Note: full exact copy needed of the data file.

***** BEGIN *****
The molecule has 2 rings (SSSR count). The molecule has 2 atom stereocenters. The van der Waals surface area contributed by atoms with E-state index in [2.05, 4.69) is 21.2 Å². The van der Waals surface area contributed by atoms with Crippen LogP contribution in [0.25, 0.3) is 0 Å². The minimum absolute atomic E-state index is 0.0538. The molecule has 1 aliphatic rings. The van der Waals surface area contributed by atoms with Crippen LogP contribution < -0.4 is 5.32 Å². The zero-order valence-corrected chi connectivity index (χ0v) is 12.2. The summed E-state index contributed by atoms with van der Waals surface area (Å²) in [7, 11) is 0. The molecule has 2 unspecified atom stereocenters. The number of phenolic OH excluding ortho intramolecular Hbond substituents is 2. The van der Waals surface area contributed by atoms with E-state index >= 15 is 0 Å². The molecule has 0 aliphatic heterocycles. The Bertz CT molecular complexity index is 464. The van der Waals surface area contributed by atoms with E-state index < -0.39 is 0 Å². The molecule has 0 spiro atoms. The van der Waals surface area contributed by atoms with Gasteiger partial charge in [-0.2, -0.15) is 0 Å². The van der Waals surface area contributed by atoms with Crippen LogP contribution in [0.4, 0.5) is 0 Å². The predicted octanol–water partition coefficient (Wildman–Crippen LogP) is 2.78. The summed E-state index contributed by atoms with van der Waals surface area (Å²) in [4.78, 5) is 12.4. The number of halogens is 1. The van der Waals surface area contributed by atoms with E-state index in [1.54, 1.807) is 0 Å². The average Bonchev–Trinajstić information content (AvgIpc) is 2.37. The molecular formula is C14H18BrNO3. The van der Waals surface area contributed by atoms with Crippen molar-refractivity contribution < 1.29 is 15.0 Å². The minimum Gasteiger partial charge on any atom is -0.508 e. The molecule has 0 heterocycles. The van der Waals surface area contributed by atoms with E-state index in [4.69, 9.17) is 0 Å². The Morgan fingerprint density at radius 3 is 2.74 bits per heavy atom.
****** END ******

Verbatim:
The molecule has 2 rings (SSSR count). The molecule has 2 atom stereocenters. The van der Waals surface area contributed by atoms with E-state index in [2.05, 4.69) is 21.2 Å². The van der Waals surface area contributed by atoms with Crippen LogP contribution in [0.25, 0.3) is 0 Å². The minimum absolute atomic E-state index is 0.0538. The molecule has 1 aliphatic rings. The van der Waals surface area contributed by atoms with Crippen LogP contribution < -0.4 is 5.32 Å². The zero-order valence-corrected chi connectivity index (χ0v) is 12.2. The summed E-state index contributed by atoms with van der Waals surface area (Å²) in [7, 11) is 0. The molecule has 2 unspecified atom stereocenters. The number of phenolic OH excluding ortho intramolecular Hbond substituents is 2. The van der Waals surface area contributed by atoms with E-state index >= 15 is 0 Å². The molecule has 0 aliphatic heterocycles. The Bertz CT molecular complexity index is 464. The van der Waals surface area contributed by atoms with E-state index < -0.39 is 0 Å². The molecule has 0 spiro atoms. The van der Waals surface area contributed by atoms with Gasteiger partial charge in [-0.2, -0.15) is 0 Å². The van der Waals surface area contributed by atoms with Crippen LogP contribution in [0.4, 0.5) is 0 Å². The predicted octanol–water partition coefficient (Wildman–Crippen LogP) is 2.78. The summed E-state index contributed by atoms with van der Waals surface area (Å²) in [4.78, 5) is 12.4. The number of halogens is 1. The van der Waals surface area contributed by atoms with E-state index in [1.54, 1.807) is 0 Å². The average Bonchev–Trinajstić information content (AvgIpc) is 2.37. The molecular formula is C14H18BrNO3. The van der Waals surface area contributed by atoms with Crippen molar-refractivity contribution < 1.29 is 15.0 Å². The minimum Gasteiger partial charge on any atom is -0.508 e. The molecule has 0 heterocycles. The van der Waals surface area contributed by atoms with E-state index in [4.69, 9.17) is 0 Å². The Morgan fingerprint density at radius 3 is 2.74 bits per heavy atom.